The Wellcome Collection
Exploring Human and Animal Health 

The Wellcome Collection is a fascinating place to visit. It is part of the wellcome Trust which was set up by a Henry wellcome, who was a Pharmacist, philanthropist and collector, to be a place where future generations could come together to discover more about human health and medicine. 

The collection holds many of Henry Wellcome's curious medical items which he collected throughout his life. I can promise you that you will see objects here that you simply will have never seen before and probably never will again. 

Opening Times

183 Euston Road, London NW1 2BE, E

Admission is FREE

Opening Hours are

Mondays the galleries are closed but the bookshop and the cafe are open 10.00-18.00 

Tues, Wed, Fri, Sat 10.00-18.00
Thurs 10.00-22.00
Public holidays 12.00-18.00

Guide For This Page

  • What's On

  • Late Opening

  • Guide For This Page

  • What's On

  • Late Opening
  • The Museum Exhibitions and Facilities

    The wellcome collection consists of several gallery spaces as well as a scientific library, bookshop and cafe space. The Galleries include: 

    Medicine Now

    The gallery focuses on a few specific areas of medicine and health:

    • The Body - Showing the latest techniques to explore and see inside our own bodies and all its internal workings.

    • Genomes - Looks at the discovery of DNA and how it may help us to discover new cures.

    • Malaria - A killer disease associated with the under developed world

    • Obesity - A conditions which is threatening thousands of lives in the developed world.

    Medicine Man

    This gallery colds some of Henry wellcomes's items which he collected throughout his life. The gallery is split up into separate sections covering various items which relate to a certain topic, some of these include:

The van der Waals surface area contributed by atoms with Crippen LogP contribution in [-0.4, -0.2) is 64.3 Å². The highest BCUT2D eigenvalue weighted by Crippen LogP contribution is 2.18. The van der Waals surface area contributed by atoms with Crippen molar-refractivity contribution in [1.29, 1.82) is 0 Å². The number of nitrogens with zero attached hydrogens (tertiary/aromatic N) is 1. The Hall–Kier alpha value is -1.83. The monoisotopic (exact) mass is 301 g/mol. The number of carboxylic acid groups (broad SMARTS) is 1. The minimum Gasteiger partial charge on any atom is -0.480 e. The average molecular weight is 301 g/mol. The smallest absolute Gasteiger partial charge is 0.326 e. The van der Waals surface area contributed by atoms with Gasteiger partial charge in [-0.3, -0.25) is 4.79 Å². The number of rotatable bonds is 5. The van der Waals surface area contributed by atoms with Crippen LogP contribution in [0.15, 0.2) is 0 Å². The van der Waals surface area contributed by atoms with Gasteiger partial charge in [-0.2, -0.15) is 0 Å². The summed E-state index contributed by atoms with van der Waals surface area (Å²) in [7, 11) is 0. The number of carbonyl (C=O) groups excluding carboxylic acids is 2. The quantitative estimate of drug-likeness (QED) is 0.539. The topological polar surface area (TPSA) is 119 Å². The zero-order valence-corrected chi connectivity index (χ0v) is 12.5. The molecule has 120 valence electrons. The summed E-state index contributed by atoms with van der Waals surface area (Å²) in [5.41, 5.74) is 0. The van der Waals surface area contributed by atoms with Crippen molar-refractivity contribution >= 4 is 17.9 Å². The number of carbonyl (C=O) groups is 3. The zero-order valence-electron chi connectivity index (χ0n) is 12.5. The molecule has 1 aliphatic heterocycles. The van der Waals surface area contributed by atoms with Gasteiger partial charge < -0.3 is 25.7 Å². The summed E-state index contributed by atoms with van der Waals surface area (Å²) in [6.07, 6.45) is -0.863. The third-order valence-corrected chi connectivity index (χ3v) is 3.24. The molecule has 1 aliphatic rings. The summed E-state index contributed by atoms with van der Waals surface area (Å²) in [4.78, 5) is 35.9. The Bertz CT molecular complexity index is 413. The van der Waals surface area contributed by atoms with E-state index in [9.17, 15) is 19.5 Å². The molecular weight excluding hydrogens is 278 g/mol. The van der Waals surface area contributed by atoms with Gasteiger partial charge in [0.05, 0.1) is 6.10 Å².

• Artificial limbs
    • Diagnostic dolls
    • Japanese sex aids
    • Voodoo

    Many other curious items are also on display such a Napoleons toothbrush and a Mummified body from Peru, c1200-1400CE.

    Temporary Exhibition Galleries

    The Wellcome collection has two temporary exhibition spaces which change quite frequently throughout the year. These temporary exhibitions are also free which means that there is always something new to see when you visit the collection. 


    This is a members only library but is open for anyone to join who wishes to study the scientific books available. 


    A small but inviting cafe is situated in the main lobby of the museum which serves both hot and cold food and can be used as a drop in place to meet friends even when not visiting the galleries. 


    There is also a bookshop which stocks books relating to collections and general scientific matters. There is something for all ages here and I find it a great place to discover new titles and areas of interest to find more about.

    Our Wellcome Collection Review

    I am a frequent visitor to the wellcome collection for several reasons, it's free which means I can pop in whenever I am nearby. It always has new and often curious exhibitions on display and its permanent exhibitions continue to fascinate no matter how many times you see them.